almost mathematically formal style that challenge with mysteries & paradoxes revealed only after several
readings. Highly recommended to anyone who wants their imagination & intellect to be aswarm with
philosophical plots, compelling conundrums & a wealth of real & imagined literary references derived from an
infinitely imaginary library.
Carver has a reputation as one of the most celebrated short-story writers in American literature—his stories are a
haunting meditation on love, loss, and companionship, and finding one’s way through the dark These seven
stories were the last that Carver wrote. Among them is one of his longest, 'Errand', in which he imagines the death
of Chekhov, a writer Carver hugely admired and to whose work his own was often compared. This fine story
suggests that the greatest of modern short-story writers may, in the year before his untimely death, have been
flexing his muscles for a longer work.
With her peerless ability to give us the essence of a life in often brief but spacious and timeless stories, Alice
Munro illumines the moment a life is shaped -- the moment a dream, or sex, or perhaps a simple twist of fate
turns a person out of his or her accustomed path and into another way of being. Suffused with Munro's clarity of
vision and her unparalleled gift for storytelling, these stories (set in the world Munro has made her own: the
countryside and towns around Lake Huron) about departures and beginnings, accidents, dangers, and
homecomings both virtual and real, paint a vivid and lasting portrait of how strange, dangerous, and extraordinary
the ordinary life can be.
10. Great Non-Fiction
A Room of
One’s Own
Down and
Out in Paris
and London
The Selfish
Oliver Sacks
The Man
Mistook His
Wife for a
Hat and
A Room of One's Own is an extended essay by Virginia Woolf. First published on 24 October 1929, the essay was based
on a series of lectures she delivered at Newnham College and Girton College, two women's colleges at Cambridge
University in October 1928. While this extended essay in fact employs a fictional narrator and narrative to explore
women both as writers of and characters in fiction, the manuscript for the delivery of the series of lectures, titled
"Women and Fiction", and hence the essay, are considered non-fiction. The essay is generally seen as a feminist text,
and is noted in its argument for both a literal and figural space for women writers within a literary tradition dominated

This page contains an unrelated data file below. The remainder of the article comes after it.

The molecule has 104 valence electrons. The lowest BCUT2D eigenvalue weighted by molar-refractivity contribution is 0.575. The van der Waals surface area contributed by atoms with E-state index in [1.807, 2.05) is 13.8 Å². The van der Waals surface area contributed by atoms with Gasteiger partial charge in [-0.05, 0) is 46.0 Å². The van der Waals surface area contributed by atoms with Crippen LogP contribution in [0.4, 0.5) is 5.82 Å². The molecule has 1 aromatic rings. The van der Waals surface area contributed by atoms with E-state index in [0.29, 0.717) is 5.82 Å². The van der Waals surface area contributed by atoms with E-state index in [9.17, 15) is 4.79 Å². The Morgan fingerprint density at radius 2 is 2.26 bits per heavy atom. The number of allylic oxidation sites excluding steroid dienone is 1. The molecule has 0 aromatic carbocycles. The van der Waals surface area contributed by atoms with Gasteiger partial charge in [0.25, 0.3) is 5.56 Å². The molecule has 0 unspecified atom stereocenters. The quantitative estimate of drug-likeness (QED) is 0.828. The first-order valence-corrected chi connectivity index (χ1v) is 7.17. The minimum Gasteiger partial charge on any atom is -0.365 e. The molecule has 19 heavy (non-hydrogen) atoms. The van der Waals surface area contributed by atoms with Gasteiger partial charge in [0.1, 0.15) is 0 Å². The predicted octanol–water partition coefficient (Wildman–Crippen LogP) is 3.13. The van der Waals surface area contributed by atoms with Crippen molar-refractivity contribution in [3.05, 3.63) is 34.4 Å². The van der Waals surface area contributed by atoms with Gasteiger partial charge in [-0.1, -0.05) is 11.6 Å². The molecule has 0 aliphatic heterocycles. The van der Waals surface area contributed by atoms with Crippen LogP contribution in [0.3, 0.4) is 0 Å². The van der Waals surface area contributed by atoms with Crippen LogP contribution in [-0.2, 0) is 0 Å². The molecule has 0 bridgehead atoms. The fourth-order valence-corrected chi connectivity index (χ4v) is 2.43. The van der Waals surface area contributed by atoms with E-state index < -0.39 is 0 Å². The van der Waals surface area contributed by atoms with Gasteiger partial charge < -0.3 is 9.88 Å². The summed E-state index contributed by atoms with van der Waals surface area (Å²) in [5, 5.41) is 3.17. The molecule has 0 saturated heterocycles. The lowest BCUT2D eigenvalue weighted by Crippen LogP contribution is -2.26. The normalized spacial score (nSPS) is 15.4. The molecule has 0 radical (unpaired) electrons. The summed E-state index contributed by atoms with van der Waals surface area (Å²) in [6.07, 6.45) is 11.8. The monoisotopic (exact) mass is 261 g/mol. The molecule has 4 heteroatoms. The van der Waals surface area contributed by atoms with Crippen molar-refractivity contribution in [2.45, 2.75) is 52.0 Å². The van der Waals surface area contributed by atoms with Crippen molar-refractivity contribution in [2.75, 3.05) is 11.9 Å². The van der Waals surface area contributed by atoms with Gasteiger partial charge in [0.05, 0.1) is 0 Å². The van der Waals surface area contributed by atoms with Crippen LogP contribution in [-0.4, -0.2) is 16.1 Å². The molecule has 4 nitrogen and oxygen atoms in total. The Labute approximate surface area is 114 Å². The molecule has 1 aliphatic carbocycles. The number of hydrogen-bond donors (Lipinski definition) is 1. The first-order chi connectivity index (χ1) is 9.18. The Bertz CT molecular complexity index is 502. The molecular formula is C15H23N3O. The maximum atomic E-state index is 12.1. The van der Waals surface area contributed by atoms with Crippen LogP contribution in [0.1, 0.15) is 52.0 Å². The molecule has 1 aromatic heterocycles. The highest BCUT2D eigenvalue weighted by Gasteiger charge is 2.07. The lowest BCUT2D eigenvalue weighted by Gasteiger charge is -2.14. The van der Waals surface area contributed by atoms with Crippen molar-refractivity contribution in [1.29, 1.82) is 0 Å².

by patriarchy.
This semi- autobiographical account narrates without self-pity and often with humor the adventures of a penniless
British writer among the down-and-out of two great cities. The Parisian episode is fascinating for its expose of the
kitchens of posh French restaurants, where the narrator works at the bottom of the culinary echelon as dishwasher, or
plongeur. In London, while waiting for a job, he experiences the world of tramps, street people, and free lodging
houses. In the tales of both cities we learn some sobering Orwellian truths about poverty and society.
Landmark, groundbreaking, classic—these adjectives barely do justice to the pioneering vision and lasting impact of
The Feminine Mystique. Published in 1963, it gave a pitch-perfect description of “the problem that has no name”: the
insidious beliefs and institutions that undermined women’s confidence in their intellectual capabilities and kept them
in the home. Writing in a time when the average woman first married in her teens and 60 percent of women students
dropped out of college to marry, Betty Friedan captured the frustrations and thwarted ambitions of a generation and
showed women how they could reclaim their lives. Part social chronicle, part manifesto, The Feminine Mystique is filled
with fascinating anecdotes and interviews as well as insights that continue to inspire.
Richard Dawkins' brilliant reformulation of the theory of natural selection has the rare distinction of having provoked as
much excitement and interest outside the scientific community as within it. His theories have helped change the whole
nature of the study of social biology, and have forced thousands of readers to rethink their beliefs about life. In his
internationally bestselling, now classic volume, The Selfish Gene, Dawkins explains how the selfish gene can also be a
subtle gene. The world of the selfish gene revolves around savage competition, ruthless exploitation, and deceit, and
yet, Dawkins argues, acts of apparent altruism do exist in nature. Bees, for example, will commit suicide when they
sting to protect the hive, and birds will risk their lives to warn the flock of an approaching hawk.
In his most extraordinary book, Oliver Sacks recounts the case histories of patients lost in the bizarre, apparently
inescapable world of neurological disorders. Oliver Sacks's The Man Who Mistook His Wife for a Hat tells the stories of